So here I am on Australia Day 2013 two years after the 2011 floods, sitting, wondering, and waiting for the ‘call’. I have already received an SMS and been placed on standby.
My bags are packed, I have read through my Emergency Services Workforce Activation Handbook and now I wait.
I could be activated at any time and my stomach is a bundle of nervous excitement and trepidation.
My experience in the 2011 floods led me to join the Red Cross as a volunteer and I have attended workshops and training scenarios all in preparation for this moment.
Gladstone is flooding, extreme weather events are happening right along the south-east coast line and communities around Bundaberg have been struck by tornadoes!
We have an ex-tropical cyclone to thank for this and the low is slowly meandering its way down the coast.
My smarphone and email have been beeping all day with severe weather alerts and I am glued Twitter, the BOM website and Facebook looking for updates with the latest information.
It has almost become, one might say… an addiction.
If anything the 2011 flood taught me, it is… social media is king! But seriously, if I am deployed I have to be prepared for anything. Going into a natural disaster zone is no joke.
Conditions can be extremely hazardous, and comforts such as reliable shelter, food, water and electricity may not exist.
The very people you are going into help may have lost everything including loved ones.
Therefore they have every right to be hostile, defensive and just plain old scared. I can empathise but in reality I have no idea what they are going through as this has never happened to me and God willing it never will.
I recall the story of one Red Cross volunteer, ‘Jane’, who shared her story with me of what it was like being deployed as a first-time volunteer in a disaster zone.
“To be choppered out to and be dropped into the sheer mess of the community centre to assist in establishing the evacuation centre was daunting. What we walked into was nothing I have ever experienced. The evacuees were extremely hostile when we first arrived. It didn’t help that an hour after we arrived with a few helpers and load of clean linen, politicians arrived,” she said.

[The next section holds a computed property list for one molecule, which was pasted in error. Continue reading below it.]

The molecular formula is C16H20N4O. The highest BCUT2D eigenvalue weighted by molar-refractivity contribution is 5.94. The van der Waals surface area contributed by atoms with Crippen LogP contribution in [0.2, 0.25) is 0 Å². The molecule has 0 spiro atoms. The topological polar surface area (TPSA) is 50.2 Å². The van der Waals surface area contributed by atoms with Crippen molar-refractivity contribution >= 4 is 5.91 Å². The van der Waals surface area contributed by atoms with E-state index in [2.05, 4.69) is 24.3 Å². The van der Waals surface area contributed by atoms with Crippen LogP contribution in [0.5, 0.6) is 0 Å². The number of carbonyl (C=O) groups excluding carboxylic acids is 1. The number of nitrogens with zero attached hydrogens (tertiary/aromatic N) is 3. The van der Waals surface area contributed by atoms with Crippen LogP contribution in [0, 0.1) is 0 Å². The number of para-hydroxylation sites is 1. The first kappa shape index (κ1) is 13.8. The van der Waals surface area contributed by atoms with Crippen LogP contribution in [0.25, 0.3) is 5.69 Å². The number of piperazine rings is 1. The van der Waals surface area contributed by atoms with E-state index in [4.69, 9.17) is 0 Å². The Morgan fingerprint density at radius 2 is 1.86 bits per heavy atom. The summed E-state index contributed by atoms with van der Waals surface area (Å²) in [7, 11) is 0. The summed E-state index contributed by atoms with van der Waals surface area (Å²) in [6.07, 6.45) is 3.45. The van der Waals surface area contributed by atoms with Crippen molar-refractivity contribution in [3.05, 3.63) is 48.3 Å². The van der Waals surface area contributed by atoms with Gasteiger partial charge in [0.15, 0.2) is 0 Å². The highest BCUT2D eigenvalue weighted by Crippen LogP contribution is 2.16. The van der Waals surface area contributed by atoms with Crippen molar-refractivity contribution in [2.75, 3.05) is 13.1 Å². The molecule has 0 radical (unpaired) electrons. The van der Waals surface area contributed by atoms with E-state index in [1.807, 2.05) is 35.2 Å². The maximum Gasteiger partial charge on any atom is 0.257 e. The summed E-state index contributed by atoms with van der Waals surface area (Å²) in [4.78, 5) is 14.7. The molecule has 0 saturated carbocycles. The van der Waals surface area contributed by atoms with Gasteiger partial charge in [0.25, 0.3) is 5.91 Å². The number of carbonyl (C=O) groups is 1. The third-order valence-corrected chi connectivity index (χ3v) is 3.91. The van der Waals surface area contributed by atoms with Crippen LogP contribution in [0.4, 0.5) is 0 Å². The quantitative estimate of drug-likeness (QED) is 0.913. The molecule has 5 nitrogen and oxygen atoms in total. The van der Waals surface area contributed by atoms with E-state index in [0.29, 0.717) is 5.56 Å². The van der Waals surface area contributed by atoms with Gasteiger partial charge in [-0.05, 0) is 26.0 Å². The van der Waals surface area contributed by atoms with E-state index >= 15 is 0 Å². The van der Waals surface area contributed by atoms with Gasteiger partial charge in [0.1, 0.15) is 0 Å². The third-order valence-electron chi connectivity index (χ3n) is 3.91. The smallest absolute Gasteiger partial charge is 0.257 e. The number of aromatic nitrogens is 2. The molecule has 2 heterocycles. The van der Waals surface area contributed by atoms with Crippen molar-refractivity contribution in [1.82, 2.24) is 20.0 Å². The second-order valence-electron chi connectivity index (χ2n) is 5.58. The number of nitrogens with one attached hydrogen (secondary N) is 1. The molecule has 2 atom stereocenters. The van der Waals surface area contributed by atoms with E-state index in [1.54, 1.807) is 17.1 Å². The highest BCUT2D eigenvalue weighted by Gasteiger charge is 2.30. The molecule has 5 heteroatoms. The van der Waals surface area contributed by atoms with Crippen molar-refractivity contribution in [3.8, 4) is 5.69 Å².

“The evacuees thought it was a publicity stunt that we were there and then proceeded to be even more hostile, demanding to know why we were not there earlier. Thankfully, 24 sleepless hours later, we turned them around by our sheer hard work and organisation.
“When trying to find a peaceful 10 mins for a cup of tea at 11pm or 5am, I found there were always some of the evacuees who would come over for a chat. All they wanted was for someone to listen to their story. I found myself stemming back tears numerous times.”
She then spoke of the healing process that they went through by gaining the trust of the volunteers and how they were able to joke and laugh through the tears, even though they had lost everything and some owned nothing but the clothes on their backs.
So will I be activated and deployed to the disaster areas? I don’t know. Like most disasters the situation is unpredictable and ever changing.
However be rest assured that I will follow up to this story. I have no idea how this will pan out but I have learned so much of the strength and resilience of the human spirit already.
This, ladies and gentlemen is why I am volunteering.
First Published on ABC Open